Disrupting technologies
: can the planetary technosphere be steered politically toward a post-capitalist metabolism?

  • Tomislav Medak

    Student thesis: Doctoral ThesisDoctor of Philosophy


    The dominant approach in (trans/sub)national governance of ecological crises, most
    notably climate change, is ecological modernisation. As a framing of collective
    action, ecological modernisation assumes that the structure of economic growth can
    be made sustainable by deploying market instruments to drive the sociotechnical
    transition away from the present fossil-fueled technological base. However, scientists
    are warning that such a market-driven technology-frst approach, ensconced in
    the UNFCCC since at least the Kyoto Protocol, might not be comprehensive and
    rapid enough to prevent global warming beyond 2°C above the pre-industrial levels
    and thus a signifcant breakdown of ecosystems, rendering vulnerable indigenous,
    low-income, and working-class communities across the world.
    This thesis analyses how organisations that are operating in the “middle ground,”
    between the policymaking arena and their social constituencies, are seeking to
    disrupt the hegemony of technology-frst policies, while at the same time proposing
    alternative pathways to transition away from the extractivist and capitalist social
    metabolism to a plurality of environmentally livable and socially just futures for all.
    Taking an iterative theory-building approach, the thesis frst conceptualises the
    strategic agency of these social actors: against the historical trajectory of industrialcapitalist social metabolism; within the power-diferentiated social structures of the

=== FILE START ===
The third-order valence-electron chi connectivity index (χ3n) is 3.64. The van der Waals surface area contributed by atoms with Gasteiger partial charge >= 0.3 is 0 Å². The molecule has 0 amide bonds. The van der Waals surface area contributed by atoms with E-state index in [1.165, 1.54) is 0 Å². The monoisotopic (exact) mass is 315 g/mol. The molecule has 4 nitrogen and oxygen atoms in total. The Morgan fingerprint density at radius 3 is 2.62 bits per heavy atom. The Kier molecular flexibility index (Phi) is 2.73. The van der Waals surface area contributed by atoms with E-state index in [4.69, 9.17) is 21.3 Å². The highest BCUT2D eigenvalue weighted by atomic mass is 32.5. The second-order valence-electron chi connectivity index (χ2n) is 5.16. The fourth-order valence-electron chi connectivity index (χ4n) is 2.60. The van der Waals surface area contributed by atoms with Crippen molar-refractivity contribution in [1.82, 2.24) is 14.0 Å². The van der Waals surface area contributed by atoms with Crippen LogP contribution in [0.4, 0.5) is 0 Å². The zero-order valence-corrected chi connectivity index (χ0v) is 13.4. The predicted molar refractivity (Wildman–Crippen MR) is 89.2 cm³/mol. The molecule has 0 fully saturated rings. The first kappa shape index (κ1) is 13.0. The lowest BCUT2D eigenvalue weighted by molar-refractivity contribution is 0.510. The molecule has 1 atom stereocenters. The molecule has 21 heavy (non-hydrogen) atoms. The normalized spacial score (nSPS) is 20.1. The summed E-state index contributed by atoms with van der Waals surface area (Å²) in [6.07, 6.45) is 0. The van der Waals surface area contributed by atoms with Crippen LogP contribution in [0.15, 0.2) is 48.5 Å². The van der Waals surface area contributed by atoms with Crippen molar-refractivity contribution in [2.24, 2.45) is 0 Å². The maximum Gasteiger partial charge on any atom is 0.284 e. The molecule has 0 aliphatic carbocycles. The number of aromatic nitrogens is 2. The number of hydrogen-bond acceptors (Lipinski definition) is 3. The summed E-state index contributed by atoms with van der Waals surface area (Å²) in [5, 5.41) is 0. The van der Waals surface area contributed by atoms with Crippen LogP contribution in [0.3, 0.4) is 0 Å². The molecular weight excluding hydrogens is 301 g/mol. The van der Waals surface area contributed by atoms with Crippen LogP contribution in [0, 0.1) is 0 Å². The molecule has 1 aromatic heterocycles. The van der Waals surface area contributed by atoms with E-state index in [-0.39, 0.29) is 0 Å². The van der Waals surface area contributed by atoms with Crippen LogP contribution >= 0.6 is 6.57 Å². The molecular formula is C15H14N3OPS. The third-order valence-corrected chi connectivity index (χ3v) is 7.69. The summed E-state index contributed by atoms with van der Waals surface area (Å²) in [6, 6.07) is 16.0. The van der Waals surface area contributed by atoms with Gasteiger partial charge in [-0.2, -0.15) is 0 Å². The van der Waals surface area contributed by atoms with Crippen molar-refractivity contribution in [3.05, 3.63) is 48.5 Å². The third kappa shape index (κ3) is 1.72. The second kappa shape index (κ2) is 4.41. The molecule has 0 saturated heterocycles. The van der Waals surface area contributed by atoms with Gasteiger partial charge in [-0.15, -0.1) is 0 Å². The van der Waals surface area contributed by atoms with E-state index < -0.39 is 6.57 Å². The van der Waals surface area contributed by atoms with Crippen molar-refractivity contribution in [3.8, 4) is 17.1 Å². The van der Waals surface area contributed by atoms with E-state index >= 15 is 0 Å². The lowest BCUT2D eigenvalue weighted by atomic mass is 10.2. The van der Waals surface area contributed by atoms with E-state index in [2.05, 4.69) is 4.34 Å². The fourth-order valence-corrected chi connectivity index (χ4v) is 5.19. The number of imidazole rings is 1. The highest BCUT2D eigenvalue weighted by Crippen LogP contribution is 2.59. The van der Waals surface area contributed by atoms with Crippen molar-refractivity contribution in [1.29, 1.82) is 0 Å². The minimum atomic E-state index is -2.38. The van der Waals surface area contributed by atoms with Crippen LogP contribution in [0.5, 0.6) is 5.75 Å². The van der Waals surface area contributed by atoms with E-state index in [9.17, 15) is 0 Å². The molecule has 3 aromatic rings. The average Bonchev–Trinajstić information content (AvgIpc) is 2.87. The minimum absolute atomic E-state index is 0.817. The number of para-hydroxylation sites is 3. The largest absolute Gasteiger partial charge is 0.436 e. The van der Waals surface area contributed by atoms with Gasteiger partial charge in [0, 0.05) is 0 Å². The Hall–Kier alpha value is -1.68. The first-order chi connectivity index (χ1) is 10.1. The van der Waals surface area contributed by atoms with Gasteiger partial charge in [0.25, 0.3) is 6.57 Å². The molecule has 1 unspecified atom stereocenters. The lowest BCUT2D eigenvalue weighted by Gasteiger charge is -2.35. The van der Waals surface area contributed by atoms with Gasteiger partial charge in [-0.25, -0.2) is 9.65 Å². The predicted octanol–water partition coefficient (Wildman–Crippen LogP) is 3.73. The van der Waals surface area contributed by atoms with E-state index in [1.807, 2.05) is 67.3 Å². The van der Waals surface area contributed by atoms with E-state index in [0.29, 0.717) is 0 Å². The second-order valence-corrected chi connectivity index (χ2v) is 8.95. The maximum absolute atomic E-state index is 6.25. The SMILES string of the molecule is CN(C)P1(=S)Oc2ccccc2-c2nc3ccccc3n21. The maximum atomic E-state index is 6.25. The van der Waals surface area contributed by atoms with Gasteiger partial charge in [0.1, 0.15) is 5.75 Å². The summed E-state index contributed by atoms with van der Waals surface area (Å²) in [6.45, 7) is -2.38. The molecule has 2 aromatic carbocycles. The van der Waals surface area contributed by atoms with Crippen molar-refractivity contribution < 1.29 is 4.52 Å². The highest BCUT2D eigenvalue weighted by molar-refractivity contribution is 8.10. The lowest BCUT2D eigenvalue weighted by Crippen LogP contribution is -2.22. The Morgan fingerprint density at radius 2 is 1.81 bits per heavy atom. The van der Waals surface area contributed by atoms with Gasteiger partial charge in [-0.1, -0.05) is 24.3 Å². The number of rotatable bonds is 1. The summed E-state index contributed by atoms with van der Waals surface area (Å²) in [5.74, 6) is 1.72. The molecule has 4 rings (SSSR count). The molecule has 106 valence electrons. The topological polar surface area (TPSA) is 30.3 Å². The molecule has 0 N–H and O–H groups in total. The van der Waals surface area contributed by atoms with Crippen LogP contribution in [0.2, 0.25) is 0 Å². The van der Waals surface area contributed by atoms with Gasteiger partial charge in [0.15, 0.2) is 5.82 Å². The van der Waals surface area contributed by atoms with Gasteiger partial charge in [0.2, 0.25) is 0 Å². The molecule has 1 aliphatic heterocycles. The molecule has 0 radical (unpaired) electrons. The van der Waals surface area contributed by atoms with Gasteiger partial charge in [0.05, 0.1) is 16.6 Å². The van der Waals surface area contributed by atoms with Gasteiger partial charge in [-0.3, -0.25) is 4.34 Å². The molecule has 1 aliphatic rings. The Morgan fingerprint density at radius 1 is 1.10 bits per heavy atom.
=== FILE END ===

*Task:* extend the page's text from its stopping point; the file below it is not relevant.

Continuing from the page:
capitalist state; and through the framing and distributive struggles sited between
    the climate action arena and the social feld. By drawing on a set of complementary
    theories — ecological Marxism, environmental humanities, science and technology studies, the critical theory of technology, strategic-relational approach, and
    institutional logics theory — it proposes two analytical frameworks to indicate
    strategic openings for “middle-ground” organisations to impact sociotechnical and
    sociometabolic transitions.
    In a second step, the thesis provides two case studies contrasting two organisations and two environmentalisms: a degrowth-oriented Institute for Political Ecology,
    hailing from the periphery of European capitalism; and a green new deal-oriented
    industrial trade union Unite the Union, hailing from one of the centres of European
    capitalism. Drawing on interviews, analysis of documents, and joint research with
    the two organisations, it argues that they engage the governance terrain as epistemic
    actors and work with diferent social constituencies to instil distributive justice into climate action. These actors are disrupting the dominant market-driven technologyfrst approach and are thereby re-politicising and re-democratising the environmental
    governance. In a fnal step, the thesis analyses and speculates on the prospects of
    their counter-proposals in the present political and environmental conjuncture.

    Date of Award2022
    Original languageEnglish
    Awarding Institution
    • Coventry University
    SupervisorGary Hall (Supervisor) & Janneke Adema (Supervisor)

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